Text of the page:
Changes in PPP eligibility give minority business owners who have been ignored a new chance for loans

Changes in PPP eligibility give minority business owners who have been ignored a new chance for loans


Businesses across the country were forced to shut down in March 2020 as statewide closures took effect. The announcement of financial support for business owners through the Paycheck Protection Program was therefore a relief.

But instead of getting help, many small minority-owned businesses have been denied PPP loans.

“A lot of people have just been turned down for loans,” said Shanté Williams, president of the Charlotte Mecklenburg Black Chamber of Commerce. “Even if they could show they were in pain. They could show off what they were making before 2020, and that just wasn’t enough. ”

According to The data from the Small Business Administration, of the 14% of recipients who self-reported their race, less than 2% of black-owned businesses, and only 7% of Latino-owned businesses that applied received P3 funding. This is compared to 83% of white-owned businesses.

Williams says the lack of a banking relationship between black and Latino business owners and the size of their businesses have contributed to this disparity. She says most black and Latino-owned businesses have fewer than 10 employees, if at all.

Last Monday, in a bid to make PPP funds more accessible to small businesses and minority-owned businesses, President Joe Biden announcement changes to the second round of PPP applications, which began on January 13 and continues through March.

“When the paycheck protection program was passed,” Biden said at a press conference, “a lot of these family businesses were just sidelined by bigger companies that jumped in front of the line.”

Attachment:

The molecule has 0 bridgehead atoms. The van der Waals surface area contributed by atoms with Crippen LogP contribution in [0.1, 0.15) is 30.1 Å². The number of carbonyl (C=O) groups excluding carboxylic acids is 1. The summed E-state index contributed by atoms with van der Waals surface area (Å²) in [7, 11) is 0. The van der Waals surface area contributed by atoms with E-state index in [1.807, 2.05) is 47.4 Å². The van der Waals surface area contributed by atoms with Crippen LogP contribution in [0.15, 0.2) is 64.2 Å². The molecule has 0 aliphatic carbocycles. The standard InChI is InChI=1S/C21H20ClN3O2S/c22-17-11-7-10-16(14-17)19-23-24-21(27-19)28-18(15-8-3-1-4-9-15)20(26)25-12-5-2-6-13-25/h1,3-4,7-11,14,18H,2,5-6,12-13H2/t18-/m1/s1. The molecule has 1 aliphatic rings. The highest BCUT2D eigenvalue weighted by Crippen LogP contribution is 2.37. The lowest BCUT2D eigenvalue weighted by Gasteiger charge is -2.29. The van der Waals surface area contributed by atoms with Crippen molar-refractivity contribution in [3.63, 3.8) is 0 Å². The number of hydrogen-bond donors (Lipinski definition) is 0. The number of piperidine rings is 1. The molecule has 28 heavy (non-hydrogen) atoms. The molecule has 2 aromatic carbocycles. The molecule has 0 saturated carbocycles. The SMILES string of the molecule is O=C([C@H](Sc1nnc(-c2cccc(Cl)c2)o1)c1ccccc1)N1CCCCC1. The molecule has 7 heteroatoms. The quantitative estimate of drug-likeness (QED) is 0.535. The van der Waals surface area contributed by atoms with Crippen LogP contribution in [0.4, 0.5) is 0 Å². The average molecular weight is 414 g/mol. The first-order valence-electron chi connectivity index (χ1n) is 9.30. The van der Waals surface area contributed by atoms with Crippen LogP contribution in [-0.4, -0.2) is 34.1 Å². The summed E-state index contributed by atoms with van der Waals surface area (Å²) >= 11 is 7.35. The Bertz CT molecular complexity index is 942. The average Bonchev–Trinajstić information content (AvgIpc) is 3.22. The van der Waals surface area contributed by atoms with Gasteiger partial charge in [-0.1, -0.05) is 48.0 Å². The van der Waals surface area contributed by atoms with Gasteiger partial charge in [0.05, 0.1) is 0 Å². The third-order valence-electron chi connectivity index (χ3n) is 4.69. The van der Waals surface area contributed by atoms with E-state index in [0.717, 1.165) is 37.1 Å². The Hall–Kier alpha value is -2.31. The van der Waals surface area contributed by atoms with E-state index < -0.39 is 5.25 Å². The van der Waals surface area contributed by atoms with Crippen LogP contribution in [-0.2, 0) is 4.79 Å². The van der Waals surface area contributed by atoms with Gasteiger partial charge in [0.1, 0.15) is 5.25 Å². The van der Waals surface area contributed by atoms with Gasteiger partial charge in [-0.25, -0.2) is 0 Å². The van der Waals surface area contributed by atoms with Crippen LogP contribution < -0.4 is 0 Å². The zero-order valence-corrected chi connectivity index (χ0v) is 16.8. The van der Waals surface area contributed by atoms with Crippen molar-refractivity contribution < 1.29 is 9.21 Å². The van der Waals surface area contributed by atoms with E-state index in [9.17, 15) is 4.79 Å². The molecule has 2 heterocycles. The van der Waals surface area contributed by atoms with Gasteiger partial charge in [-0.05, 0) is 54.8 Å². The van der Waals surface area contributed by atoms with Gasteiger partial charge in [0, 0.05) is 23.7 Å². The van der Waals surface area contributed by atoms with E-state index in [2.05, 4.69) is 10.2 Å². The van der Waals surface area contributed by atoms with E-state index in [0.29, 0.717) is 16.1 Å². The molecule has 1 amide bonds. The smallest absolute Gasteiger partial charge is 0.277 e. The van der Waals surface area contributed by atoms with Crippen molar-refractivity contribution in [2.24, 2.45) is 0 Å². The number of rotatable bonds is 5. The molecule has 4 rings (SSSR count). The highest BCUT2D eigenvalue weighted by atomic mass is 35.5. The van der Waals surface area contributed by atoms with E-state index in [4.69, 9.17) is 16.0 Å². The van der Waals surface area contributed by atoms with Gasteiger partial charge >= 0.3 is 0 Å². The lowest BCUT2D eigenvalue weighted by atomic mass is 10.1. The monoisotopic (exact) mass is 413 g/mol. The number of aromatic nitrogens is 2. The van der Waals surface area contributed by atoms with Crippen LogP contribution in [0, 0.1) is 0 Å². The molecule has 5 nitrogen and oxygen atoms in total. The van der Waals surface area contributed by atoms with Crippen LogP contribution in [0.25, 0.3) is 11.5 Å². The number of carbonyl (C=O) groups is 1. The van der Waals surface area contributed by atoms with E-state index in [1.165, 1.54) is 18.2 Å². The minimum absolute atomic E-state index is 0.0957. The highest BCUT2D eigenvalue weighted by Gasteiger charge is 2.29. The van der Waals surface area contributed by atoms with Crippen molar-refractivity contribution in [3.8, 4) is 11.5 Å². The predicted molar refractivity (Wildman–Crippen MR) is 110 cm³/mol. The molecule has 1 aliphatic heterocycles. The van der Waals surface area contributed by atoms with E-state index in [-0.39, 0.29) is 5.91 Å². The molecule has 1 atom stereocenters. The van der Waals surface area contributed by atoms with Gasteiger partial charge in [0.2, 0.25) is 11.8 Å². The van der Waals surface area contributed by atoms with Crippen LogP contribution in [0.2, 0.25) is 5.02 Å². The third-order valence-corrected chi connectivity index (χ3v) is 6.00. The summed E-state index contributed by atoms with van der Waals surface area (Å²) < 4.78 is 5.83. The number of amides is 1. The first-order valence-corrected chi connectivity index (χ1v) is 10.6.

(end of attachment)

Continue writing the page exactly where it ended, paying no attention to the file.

According to the White House, 98% of small businesses in the United States have 20 or fewer employees. President Biden has therefore set up an exclusive two-week window for companies with 20 or fewer employees to apply for PPP loans. The priority period began on Wednesday and ends on March 10.

“American small businesses are hurting and hurting badly, and they need help now,” Biden said in his remarks. “And it’s in the best interests of all of us to make sure they get help now.”

In addition to the 14 day priority period, the Small Business Administration will provide a new formula for calculating loans for sole proprietors. At present, loans to these types of businesses are calculated based on their bottom line. Now the SBA will come up with a new formula to make them eligible for larger loans, which are canceled if business owners follow the guidelines. guidelines.

SBA guidelines for non-citizen business owners who are residents of the United States will be clarified. Previously, unclear information led some US residents to be denied access to PPP.

There are also no longer restrictions on business owners delinquent on student loans or who have felony convictions unrelated to fraud. This is especially important for minorities as the criminal justice system disproportionately affects blacks and Latinos. Blacks and Latinos are also more likely to be in default. student loans, preventing them from obtaining business loans.